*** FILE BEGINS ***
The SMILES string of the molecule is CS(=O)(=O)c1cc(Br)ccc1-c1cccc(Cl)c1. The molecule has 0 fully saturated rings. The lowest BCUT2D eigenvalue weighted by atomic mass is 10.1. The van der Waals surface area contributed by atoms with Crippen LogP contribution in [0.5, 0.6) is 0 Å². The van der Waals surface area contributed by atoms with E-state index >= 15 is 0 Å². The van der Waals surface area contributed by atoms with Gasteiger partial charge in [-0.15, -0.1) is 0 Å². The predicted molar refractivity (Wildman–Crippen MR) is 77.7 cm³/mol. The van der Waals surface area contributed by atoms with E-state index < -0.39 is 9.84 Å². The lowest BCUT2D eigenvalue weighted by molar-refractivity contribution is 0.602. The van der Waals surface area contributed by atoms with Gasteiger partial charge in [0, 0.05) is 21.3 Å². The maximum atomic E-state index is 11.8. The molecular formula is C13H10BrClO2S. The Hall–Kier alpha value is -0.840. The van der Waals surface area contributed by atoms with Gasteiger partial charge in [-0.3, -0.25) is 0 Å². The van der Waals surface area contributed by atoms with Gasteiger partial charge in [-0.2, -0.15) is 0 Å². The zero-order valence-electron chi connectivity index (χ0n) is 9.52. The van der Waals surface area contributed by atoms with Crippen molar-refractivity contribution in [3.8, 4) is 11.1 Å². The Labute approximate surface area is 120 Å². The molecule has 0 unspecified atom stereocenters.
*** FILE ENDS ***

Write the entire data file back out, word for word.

The SMILES string of the molecule is CS(=O)(=O)c1cc(Br)ccc1-c1cccc(Cl)c1. The molecule has 0 fully saturated rings. The lowest BCUT2D eigenvalue weighted by atomic mass is 10.1. The van der Waals surface area contributed by atoms with Crippen LogP contribution in [0.5, 0.6) is 0 Å². The van der Waals surface area contributed by atoms with E-state index >= 15 is 0 Å². The van der Waals surface area contributed by atoms with Gasteiger partial charge in [-0.15, -0.1) is 0 Å². The predicted molar refractivity (Wildman–Crippen MR) is 77.7 cm³/mol. The van der Waals surface area contributed by atoms with E-state index < -0.39 is 9.84 Å². The lowest BCUT2D eigenvalue weighted by molar-refractivity contribution is 0.602. The van der Waals surface area contributed by atoms with Gasteiger partial charge in [0, 0.05) is 21.3 Å². The maximum atomic E-state index is 11.8. The molecular formula is C13H10BrClO2S. The Hall–Kier alpha value is -0.840. The van der Waals surface area contributed by atoms with Gasteiger partial charge in [-0.3, -0.25) is 0 Å². The van der Waals surface area contributed by atoms with Gasteiger partial charge in [-0.2, -0.15) is 0 Å². The zero-order valence-electron chi connectivity index (χ0n) is 9.52. The van der Waals surface area contributed by atoms with Crippen molar-refractivity contribution in [3.8, 4) is 11.1 Å². The Labute approximate surface area is 120 Å². The molecule has 0 unspecified atom stereocenters.